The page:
I love this film! Eddie Redmayne stars as the most brilliant and celebrated physicist of our time, Stephen Hawking (and, in my opinion, shares a pretty close resemblance to the actual scientist).  The film tracks Stephen Hawking’s life starting with his time at Cambridge University, his marriage to Jane Wilde, and his diagnosis and struggle with an early-onset case of ALS, a motor-neuron disease, which hinders his body but not his mind. Redmayne’s performance has received critical acclaim at the Golden Globes and the Screen Actors Guild Awards.  You may have seen the-theory-of-everythingthe British actor in “Les Miserables” or “My Week with Marilyn.”

Also nominated are Benedict Cumberbatch for his role in “The Imitation Game,” Michael Keaton for “Birdman,” Bradley Cooper for “American Sniper,” and Steve Carrell for his first serious role in “Foxcatcher.”

Best Actress

Will Win & Should Win: Julianne Moore (“Still Alice”)

still-aliceJulianne Moore has dominated this awards season for her chilling performance as a Columbia University linguistics professor who is diagnosed with Alzheimer’s. Moore has won Best Actress for this role at both the Golden Globes and the Screen Actors Guild Awards.  Many view her “no-doubt-about-it” chances of winning the Oscar as a lifetime achievement for Moore, who has appeared in over 76 films and has been nominated for Best Actress and Best Supporting Actress, twice each.  If you have to bet on a winner in this category, Julianne Moore is it.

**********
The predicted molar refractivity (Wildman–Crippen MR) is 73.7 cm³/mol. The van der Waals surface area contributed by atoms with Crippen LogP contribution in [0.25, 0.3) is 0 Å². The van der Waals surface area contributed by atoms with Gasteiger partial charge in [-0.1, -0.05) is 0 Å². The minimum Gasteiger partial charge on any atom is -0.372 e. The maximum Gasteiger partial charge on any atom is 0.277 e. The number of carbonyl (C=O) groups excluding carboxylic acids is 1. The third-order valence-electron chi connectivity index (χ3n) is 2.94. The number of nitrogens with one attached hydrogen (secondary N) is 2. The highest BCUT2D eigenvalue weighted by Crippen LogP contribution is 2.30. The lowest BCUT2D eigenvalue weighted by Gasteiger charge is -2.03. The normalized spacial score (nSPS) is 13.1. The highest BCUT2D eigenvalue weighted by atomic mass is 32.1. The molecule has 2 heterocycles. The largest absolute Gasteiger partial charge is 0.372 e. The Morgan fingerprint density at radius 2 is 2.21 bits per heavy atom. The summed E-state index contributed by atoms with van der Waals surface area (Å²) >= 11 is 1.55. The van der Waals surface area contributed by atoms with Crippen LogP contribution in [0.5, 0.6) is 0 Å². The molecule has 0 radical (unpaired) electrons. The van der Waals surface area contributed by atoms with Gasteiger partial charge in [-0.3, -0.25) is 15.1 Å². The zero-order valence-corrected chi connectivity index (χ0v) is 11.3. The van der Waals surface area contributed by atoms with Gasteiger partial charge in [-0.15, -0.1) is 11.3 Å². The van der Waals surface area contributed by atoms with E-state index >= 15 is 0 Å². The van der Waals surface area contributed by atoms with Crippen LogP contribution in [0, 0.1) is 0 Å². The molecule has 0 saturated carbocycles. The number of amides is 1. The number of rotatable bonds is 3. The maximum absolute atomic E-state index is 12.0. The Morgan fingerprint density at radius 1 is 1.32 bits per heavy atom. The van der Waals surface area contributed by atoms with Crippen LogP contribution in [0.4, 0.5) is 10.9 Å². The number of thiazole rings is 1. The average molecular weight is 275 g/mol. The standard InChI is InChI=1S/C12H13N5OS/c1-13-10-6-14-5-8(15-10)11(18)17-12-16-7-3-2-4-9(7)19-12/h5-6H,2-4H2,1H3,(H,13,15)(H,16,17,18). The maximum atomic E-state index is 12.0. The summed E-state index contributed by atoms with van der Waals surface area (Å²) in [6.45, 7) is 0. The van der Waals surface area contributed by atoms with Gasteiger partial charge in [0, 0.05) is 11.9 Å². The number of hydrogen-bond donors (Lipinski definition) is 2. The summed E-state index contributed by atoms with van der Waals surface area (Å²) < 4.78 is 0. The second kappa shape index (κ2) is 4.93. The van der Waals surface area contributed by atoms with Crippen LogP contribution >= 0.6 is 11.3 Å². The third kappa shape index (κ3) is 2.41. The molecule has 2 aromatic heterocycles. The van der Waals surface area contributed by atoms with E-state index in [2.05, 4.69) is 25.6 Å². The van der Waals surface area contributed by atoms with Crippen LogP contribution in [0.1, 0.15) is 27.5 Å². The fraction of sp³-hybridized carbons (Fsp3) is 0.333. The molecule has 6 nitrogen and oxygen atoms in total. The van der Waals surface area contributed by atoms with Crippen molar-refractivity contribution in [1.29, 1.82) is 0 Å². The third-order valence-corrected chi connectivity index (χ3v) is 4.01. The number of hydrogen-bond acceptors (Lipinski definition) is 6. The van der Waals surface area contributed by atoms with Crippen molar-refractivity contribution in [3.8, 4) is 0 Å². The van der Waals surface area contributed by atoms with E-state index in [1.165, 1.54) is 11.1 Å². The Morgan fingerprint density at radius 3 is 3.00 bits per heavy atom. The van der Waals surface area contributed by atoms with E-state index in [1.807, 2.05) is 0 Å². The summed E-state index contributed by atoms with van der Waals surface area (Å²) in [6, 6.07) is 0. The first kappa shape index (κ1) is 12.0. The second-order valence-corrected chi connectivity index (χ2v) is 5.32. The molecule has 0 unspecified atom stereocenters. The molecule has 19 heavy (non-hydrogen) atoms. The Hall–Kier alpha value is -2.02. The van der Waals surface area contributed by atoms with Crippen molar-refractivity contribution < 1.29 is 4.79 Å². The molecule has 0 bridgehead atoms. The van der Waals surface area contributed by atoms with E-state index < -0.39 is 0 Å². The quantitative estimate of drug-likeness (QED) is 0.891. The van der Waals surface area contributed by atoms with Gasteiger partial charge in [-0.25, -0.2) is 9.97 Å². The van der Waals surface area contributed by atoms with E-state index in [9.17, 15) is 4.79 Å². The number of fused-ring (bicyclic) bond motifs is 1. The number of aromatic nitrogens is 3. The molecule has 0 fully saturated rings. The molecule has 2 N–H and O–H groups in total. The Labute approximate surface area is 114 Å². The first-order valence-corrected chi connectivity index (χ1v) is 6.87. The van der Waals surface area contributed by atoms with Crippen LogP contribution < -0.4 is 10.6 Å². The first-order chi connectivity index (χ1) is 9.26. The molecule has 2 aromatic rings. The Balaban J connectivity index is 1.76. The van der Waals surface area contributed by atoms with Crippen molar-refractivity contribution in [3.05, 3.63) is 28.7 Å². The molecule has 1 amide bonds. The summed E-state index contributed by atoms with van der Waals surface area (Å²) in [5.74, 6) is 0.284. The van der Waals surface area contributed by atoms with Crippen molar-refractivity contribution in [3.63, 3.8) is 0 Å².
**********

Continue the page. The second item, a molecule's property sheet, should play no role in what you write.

TTOE_D04_01827.NEFAlso nominated in the category are Felicity Jones for her starring role opposite Eddie Redmayne in “The Theory of Everything,” Reese Witherspoon for her uplifting performance in “Wild,” Rosamund Pike for her critically acclaimed performance in “Gone Girl,” and Academy favorite Marion Cotillard for “Two Days, One Night.”

Best Supporting Actor

Will Win & Should Win: J.K. Simmons (“Whiplash”)

Whiplash-ScreamJ.K. Simmons has had one of the most diverse and critically acclaimed careers of all time.  He has been featured in close to 150 movies and television shows and this Oscar is his, no contest. In “Whiplash,”  Simmons portrays a strict and determined band instructor who will stop at nothing to bring out a student’s full potential.  The film, which only received a limited release in theaters, was a big hit at many nationwide film festivals. Simmons is a renowned performer in the entertainment community, and this award, similar to Julianne Moore’s, is truly an award for his years of work image2resizein the industry.